In family business literature, I have read with alarm that it’s fine to have family branch representation on the board or on the family council. There are several reasons why families should move away from family branchism. The most powerful examples are found in family disagreements and lawsuits. Take the Demoulas Market Basket family, for example. They had branch representation and their disputes ran along branch lines even on the board.
The challenges of defining a branch
Families define a branch in many ways. Usually branches are determined by breaking the family into units defined by a certain generation, such as G2s and their descendants or G3s and theirs. The further down the family tree that you start defining the family branch, the more branches you have to make room for.
Creating a branch policy for membership on the board or family council may create a more harmonious environment in the short term because a family doesn’t have to have the difficult discussions around qualifications and expectations, but it also creates a huge downside: entitlement, under qualified directors or council members, a missed opportunity to encourage all representatives to speak and get to know all family members (rather than just their branch), and the family loses on development opportunity to meet the qualifications of the role.
Family branch mentality breeds entitlement
I have heard tales of families who select their next CEO based on which branch’s turn it is to serve. Unless each branch has an equally highly qualified candidate for CEO, the company is in for some rough times. Not only is the family missing the opportunity to pick the best person for the job, it also tells the employees that merit doesn’t matter – having the right last name is enough. That sets up the family member for an even more challenging task as they take on their leadership role. The same is true for family directors and family council members when families elect branch representatives. They may be selecting the most qualified family members in those branches, but without established expectations, and the willingness to elect no one to the role unless there is someone who can meet the expectations, then a branch focus will lead to entitled and under qualified executives, family directors or council members.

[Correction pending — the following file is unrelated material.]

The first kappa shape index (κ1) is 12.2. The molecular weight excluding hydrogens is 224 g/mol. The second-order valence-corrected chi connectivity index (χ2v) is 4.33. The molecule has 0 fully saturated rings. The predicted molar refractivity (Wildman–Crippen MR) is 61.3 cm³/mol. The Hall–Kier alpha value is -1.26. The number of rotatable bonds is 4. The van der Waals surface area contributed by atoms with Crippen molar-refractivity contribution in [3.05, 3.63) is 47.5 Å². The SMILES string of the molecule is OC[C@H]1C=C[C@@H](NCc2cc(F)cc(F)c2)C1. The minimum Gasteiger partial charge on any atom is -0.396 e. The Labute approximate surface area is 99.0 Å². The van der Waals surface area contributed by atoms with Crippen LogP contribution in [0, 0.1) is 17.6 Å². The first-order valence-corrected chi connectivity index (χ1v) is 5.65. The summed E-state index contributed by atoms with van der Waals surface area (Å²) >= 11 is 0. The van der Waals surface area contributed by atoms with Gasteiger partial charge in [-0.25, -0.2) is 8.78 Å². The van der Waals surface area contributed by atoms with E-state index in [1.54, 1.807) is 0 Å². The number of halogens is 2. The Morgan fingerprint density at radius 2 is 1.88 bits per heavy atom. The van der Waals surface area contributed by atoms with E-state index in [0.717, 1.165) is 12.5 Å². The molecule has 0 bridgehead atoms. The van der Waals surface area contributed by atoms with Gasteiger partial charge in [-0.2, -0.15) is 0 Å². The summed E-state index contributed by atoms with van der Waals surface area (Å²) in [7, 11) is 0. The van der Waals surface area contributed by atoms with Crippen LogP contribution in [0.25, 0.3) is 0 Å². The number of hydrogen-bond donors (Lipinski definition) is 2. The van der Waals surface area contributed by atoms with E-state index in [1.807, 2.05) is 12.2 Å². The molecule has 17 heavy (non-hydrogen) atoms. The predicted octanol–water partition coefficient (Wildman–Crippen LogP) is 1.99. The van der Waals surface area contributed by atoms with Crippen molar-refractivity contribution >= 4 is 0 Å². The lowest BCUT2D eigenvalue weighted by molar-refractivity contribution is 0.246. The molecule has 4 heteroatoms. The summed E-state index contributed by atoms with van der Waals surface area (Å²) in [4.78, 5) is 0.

Avoiding entitlement and family branchism
Those who are most qualified should serve on the board, or lead the family in other ways, regardless of which branch of the family they belong to. Along with the hard skills like business acumen and a strong financial background, family director qualifications should also include those softer, more elusive, skills like trustworthiness, involvement in family governance, as well as the requirement that the family director represent the whole family at all times. If a person does not meet all of the soft and hard skill requirements, then the person is not qualified to serve.
Representing the whole, not the branch
It may seem harder to represent the whole family’s interests, rather than just the branch; but it makes things easier in the long run. The family avoids dividing along branch lines on any given subject. The key to representing the whole, rather than just a part, is to have a consistent and transparent communication plan, a clear and repeatable change process, and inclusive decision making. It also helps to promote family interaction with all directors and family council members. All of these practices promote trust and build engagement in the whole family, and the need to focus on family branch falls to the wayside. Branch representation is an easy way to avoid some difficult conversations now, but it can lead to huge downsides in the long run.